Surrounded by massive old trees the 1400 year old Angoji Temple, opened in 656, that enshrines Jizo the guardian deity of children. In 718 a Buddhist monk came from India and enshrined a statue of Seikannon, which was designated as a national important cultural object, as the principle object of worship here. The temple’s name Geango comes from the fact that this monk organized a geango, or Buddhist training retreat.

In the 8th century Nara Period (710-794 C.E.) the emperor would visit here frequently. During the Edo Period (1603-1868), the feudal lords of the Kaga Domain (modern Kanazawa and Toyama Prefectures) would often come and pray here. Many religious treasures held at the temple are designated as cultural artifacts. It’s just 5 minutes off the E41 from the Nanto Smart IC, or 5 minutes walk from Angoji-Mae bus stop.

Angoji Temple, Nanto City
Angoji Temple dates back to 656 © Nanto City

Nanto City accommodation options

For nice hotel accommodation Sakuragaike Kurgarden is set on a hill with panoramic views. It’s popular for weddings, but also boasts a World Cup level climbing wall if you’re into that. It’s the get-away-from-it-all option for couples, with nice French cuisine and breakfasts too.

In the scattered little towns that make up Nanto City there are plenty of great value options, from ryokans to western style hotels.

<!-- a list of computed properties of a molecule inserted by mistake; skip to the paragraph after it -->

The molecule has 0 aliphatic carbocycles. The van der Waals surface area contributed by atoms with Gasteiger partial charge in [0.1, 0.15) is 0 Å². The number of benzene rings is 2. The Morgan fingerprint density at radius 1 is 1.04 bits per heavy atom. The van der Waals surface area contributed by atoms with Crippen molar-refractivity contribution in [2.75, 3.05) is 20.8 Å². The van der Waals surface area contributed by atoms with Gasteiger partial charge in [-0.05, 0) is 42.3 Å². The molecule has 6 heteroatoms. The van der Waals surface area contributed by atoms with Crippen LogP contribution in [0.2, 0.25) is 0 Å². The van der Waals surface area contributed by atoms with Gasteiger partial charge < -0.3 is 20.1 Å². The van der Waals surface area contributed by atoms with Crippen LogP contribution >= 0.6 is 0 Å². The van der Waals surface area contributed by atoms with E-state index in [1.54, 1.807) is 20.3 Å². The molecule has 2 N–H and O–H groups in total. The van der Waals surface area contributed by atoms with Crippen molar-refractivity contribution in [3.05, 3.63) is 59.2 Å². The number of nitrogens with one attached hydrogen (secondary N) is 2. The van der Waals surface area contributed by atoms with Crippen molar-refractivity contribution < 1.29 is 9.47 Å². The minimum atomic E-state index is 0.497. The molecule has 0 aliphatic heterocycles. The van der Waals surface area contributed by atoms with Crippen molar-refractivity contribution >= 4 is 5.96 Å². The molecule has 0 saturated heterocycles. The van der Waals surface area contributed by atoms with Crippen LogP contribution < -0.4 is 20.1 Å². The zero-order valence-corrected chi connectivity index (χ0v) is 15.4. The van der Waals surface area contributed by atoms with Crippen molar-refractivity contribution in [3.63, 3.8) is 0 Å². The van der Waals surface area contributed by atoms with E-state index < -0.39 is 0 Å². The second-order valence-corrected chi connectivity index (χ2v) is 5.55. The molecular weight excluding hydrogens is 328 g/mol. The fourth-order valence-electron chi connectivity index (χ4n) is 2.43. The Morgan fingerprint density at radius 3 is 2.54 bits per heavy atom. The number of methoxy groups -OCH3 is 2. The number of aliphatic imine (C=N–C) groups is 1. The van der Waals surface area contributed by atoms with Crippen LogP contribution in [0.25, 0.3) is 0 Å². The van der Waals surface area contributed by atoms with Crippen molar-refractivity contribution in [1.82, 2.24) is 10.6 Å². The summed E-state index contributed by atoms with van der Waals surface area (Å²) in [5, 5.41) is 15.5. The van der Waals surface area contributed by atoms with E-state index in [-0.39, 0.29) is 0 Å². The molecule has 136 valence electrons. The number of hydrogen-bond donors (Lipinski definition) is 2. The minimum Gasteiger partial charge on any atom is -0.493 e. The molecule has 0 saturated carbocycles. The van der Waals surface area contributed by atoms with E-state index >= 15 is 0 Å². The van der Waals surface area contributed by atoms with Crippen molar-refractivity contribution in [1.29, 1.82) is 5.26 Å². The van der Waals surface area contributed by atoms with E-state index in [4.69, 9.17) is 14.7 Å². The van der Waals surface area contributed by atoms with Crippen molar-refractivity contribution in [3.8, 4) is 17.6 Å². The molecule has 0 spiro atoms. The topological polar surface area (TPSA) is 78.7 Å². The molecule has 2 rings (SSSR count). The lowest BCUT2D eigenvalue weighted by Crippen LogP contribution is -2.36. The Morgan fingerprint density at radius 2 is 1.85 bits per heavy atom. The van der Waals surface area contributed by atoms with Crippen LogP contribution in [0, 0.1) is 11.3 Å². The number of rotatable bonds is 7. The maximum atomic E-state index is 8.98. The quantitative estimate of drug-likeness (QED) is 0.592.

At Fukuno, one of the larger centres, the Fukuno Town Hotel A Mieux is right next door to a shopping mall. Enter some dates below and it will pop up in the Booking.com links.

There are buses around the area, distances are short enough to take taxis or self-driving is pretty easy.

Booking.com
Staying in a thatch roof house in Ainokura is an option – check the booking.com links above for options © Carmen Price

Nanto City more info

The well organised tourist offices at the JR stations are very helpful, with excellent English brochures and online info.

For the excellent informative Nanto City site check here

The Nanto City Tourist offices like this one at Johana Station are very helpful © Owain Price

Nanto World Heritage Areas Map

© Gokayama